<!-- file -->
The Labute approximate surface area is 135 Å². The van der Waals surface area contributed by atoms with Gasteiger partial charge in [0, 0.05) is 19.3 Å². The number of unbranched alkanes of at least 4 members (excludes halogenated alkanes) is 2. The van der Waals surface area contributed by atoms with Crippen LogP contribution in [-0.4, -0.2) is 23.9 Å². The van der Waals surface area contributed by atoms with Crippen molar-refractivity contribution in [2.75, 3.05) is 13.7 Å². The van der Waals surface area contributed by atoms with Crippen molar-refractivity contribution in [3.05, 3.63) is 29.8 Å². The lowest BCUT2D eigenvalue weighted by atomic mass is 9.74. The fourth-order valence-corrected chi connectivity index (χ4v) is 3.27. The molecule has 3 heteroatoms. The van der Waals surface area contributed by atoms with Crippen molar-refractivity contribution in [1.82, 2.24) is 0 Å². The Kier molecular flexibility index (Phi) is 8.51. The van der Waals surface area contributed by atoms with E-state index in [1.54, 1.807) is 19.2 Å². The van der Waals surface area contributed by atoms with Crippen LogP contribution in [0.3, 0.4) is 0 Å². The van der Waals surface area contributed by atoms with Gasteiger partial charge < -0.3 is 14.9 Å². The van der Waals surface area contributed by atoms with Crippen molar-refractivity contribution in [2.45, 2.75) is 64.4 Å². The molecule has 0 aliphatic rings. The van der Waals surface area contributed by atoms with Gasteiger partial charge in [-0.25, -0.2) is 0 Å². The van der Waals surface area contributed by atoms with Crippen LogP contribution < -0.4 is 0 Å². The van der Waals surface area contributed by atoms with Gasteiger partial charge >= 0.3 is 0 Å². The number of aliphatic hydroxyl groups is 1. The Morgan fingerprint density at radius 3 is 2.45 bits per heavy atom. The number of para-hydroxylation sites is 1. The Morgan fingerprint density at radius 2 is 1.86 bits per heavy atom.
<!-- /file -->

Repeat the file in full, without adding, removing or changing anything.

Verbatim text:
The Labute approximate surface area is 135 Å². The van der Waals surface area contributed by atoms with Gasteiger partial charge in [0, 0.05) is 19.3 Å². The number of unbranched alkanes of at least 4 members (excludes halogenated alkanes) is 2. The van der Waals surface area contributed by atoms with Crippen LogP contribution in [-0.4, -0.2) is 23.9 Å². The van der Waals surface area contributed by atoms with Crippen molar-refractivity contribution in [2.75, 3.05) is 13.7 Å². The van der Waals surface area contributed by atoms with Crippen molar-refractivity contribution in [3.05, 3.63) is 29.8 Å². The lowest BCUT2D eigenvalue weighted by atomic mass is 9.74. The fourth-order valence-corrected chi connectivity index (χ4v) is 3.27. The molecule has 3 heteroatoms. The van der Waals surface area contributed by atoms with Crippen molar-refractivity contribution in [1.82, 2.24) is 0 Å². The Kier molecular flexibility index (Phi) is 8.51. The van der Waals surface area contributed by atoms with E-state index in [1.54, 1.807) is 19.2 Å². The van der Waals surface area contributed by atoms with Crippen LogP contribution in [0.3, 0.4) is 0 Å². The van der Waals surface area contributed by atoms with Gasteiger partial charge < -0.3 is 14.9 Å². The van der Waals surface area contributed by atoms with Crippen molar-refractivity contribution in [2.45, 2.75) is 64.4 Å². The molecule has 0 aliphatic rings. The van der Waals surface area contributed by atoms with Gasteiger partial charge in [-0.25, -0.2) is 0 Å². The van der Waals surface area contributed by atoms with Crippen LogP contribution < -0.4 is 0 Å². The van der Waals surface area contributed by atoms with Gasteiger partial charge >= 0.3 is 0 Å². The number of aliphatic hydroxyl groups is 1. The Morgan fingerprint density at radius 3 is 2.45 bits per heavy atom. The number of para-hydroxylation sites is 1. The Morgan fingerprint density at radius 2 is 1.86 bits per heavy atom.